comfortable in the cabin. Our seats were plush and swiveled, plenty of leg room. (Left, I settle in for the flight.) We were served by young ladies on the trip. A stretch limo met us on the tarmac in Charlotte and drove us to the Bank. Ah, the life of luxury! On the right is our group about to fly down to Charlotte, along with two IBM Representatives. I am standing on the far left. The lady in the red outfit is Chris Honorowski, a software coder of great talent and one of my favorite people to work with.

Then came the changes. George Craig had already retired, some say he got out while the getting was good. Cecala was installed as the CEO and Bob Harra as the Bank President. I had noticed that Walt Whittaker was not his usual self. He seemed more disinterested in new idea or activities. It wasn't too long before he announced his retirement. This is the advice I pass along. If you have a boss you want to work for your career, make certain he isn't 11 years older than yourself.  Walt was turning 65 that year and decided to give up all the stresses of corporate life. I was 54 and had some time left to go.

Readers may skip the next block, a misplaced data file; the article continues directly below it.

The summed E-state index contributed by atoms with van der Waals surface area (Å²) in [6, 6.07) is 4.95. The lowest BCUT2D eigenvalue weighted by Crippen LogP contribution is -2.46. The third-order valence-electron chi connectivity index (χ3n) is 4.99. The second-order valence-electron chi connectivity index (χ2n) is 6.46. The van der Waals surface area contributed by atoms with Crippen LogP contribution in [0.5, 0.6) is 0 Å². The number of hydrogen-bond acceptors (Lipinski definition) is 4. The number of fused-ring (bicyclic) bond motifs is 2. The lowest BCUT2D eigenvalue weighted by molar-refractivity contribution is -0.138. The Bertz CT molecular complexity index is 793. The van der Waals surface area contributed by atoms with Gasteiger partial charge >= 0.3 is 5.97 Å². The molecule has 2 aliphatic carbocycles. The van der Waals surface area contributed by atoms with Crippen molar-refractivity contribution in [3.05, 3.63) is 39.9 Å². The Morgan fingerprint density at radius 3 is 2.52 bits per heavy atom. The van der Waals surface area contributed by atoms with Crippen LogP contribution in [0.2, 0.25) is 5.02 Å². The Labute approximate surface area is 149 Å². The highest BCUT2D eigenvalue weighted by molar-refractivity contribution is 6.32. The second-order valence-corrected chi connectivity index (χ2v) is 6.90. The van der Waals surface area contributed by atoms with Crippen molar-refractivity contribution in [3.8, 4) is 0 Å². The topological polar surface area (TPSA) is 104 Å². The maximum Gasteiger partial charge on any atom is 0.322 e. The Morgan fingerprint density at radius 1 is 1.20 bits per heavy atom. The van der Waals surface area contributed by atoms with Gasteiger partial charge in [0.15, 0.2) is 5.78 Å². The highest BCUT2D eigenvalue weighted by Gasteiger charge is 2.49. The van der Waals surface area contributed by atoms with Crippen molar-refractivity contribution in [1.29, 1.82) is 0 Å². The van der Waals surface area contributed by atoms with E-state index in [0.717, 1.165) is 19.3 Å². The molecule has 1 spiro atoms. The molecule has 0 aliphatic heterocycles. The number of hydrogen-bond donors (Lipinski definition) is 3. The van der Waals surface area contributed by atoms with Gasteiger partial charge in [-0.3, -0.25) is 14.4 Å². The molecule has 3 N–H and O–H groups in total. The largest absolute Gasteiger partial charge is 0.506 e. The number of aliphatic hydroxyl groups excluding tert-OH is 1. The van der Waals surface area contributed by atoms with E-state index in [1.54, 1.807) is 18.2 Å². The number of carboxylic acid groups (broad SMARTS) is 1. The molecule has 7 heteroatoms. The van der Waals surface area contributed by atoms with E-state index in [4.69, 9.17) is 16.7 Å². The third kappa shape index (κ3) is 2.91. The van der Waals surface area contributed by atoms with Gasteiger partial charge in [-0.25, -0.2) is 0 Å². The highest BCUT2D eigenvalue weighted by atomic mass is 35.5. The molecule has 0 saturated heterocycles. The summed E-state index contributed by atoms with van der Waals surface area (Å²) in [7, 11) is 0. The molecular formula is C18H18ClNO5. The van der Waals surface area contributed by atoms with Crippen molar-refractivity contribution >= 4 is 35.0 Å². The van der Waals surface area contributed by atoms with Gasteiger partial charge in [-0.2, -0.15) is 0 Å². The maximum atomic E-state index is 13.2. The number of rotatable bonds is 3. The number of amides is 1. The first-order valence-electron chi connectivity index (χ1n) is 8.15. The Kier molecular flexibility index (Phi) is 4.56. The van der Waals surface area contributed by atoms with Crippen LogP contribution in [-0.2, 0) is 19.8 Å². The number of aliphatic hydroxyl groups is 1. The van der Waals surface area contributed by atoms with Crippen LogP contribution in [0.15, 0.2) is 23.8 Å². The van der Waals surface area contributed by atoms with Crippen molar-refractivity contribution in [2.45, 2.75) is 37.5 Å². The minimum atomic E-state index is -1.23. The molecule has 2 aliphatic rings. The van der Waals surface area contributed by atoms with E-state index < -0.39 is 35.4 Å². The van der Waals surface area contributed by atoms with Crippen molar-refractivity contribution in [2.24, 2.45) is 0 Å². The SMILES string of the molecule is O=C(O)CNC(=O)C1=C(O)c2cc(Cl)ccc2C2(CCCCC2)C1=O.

I had opportunities over those 15 years. Other areas would have taken me, but I didn't want to work with anyone except Walt. I got along so well with him and I loved my job, probably too much.

I expected, we all expected, that John Behringer would be our new Vice-President. It was always that he was being groomed for the job. He had worked for Walt even longer than I, although he was younger. It was a shock when Walt's boss, the man who replaced George Craig, came down and introduced Walt's replacement. It was not John.  It was Fit Sherry, (right) who at that time was around 33 years old with no experience in Deposit Services.


Maybe I shouldn't say anything, but remember a few years earlier the Bank had started an intern program. I was put in charge of developing the training in our devisions. Fil had been in the first group of interns. He was the one who often showed up late, didn't show as much interest as the others, made phone calls during class and who got the lowest score on the final test I gave them. He was now our new boss. I think John was devastated by the turn of events. It had been considered by everyone that the job would be him, now he didn't get it and this effectively closed the door on any further advancement for him.